1. 1925 was a transitional time for Kansans. How did access to utilities, communication, and transportation vary for different people in different places?
2. How do the perspectives of Daily Republican editor John Redmond and Emporia Gazette reporter Bill White shape the story?
3. How does the notion that the murderer “couldn’t be one of us” impact the investigation?
4. What role does racial tension and prejudice play in the investigation of Florence Knoblock’s murder?
5. How are gossip and, conversely, secrets driving forces in Shadow on the Hill?
6. What are the differences between modern and past police/detective work? How differently would Florence Knoblock’s murder been handled had it happened today instead of in 1925?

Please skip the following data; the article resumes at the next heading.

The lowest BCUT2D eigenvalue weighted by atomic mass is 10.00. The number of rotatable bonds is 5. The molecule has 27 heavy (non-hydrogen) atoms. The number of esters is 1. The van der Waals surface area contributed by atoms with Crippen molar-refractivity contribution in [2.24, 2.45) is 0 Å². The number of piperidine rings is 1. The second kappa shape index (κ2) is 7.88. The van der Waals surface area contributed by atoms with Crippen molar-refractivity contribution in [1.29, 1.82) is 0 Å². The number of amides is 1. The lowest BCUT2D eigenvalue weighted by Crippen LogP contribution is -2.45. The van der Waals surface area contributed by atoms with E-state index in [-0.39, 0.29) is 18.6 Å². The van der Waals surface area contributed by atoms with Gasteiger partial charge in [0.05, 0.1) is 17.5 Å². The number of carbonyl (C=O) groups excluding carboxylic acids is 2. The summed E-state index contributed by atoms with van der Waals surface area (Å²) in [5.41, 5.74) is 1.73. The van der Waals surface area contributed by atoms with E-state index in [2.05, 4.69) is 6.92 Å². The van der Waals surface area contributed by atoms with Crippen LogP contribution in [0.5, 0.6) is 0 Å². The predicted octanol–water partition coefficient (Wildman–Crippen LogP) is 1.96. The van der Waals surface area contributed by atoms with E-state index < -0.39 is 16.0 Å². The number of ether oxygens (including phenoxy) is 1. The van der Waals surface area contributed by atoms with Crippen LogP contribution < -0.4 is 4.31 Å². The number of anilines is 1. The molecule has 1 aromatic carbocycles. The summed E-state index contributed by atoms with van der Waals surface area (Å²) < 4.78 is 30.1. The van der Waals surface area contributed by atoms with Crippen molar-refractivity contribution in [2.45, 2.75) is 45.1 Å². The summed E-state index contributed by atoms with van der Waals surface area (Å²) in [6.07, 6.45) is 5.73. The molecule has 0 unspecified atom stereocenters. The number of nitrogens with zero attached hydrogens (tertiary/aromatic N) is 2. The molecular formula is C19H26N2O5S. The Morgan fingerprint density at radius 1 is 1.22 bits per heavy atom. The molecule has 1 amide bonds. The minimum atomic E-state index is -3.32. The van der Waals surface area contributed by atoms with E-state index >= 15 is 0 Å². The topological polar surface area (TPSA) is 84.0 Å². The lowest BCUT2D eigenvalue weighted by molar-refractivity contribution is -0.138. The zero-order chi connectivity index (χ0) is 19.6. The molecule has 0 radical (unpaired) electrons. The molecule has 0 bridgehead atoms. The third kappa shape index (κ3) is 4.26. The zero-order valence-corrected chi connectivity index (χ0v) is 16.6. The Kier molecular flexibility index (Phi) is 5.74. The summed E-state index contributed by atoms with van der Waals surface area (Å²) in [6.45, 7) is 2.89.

7. The story recorded in the newspapers in 1925 was very different from the story Coffey County locals were telling when the author began researching the story in 2007. How did the story evolve?
8. How does the concept of family impact the investigation and those involved? Are there individuals whose lives are impacted positively or negatively because of family loyalty or lack thereof?
9. As the author contacted descendants of people mentioned in the story, she was surprised to discover how few of them knew anything about the Knoblock murder. Why would individuals choose to share or keep quiet about this story when talking to their families about the past?
10. Unlike a fiction murder mystery, Shadow on the Hill does not neatly tie up all of the loose ends. What unanswered questions haunted you the most after finishing the book?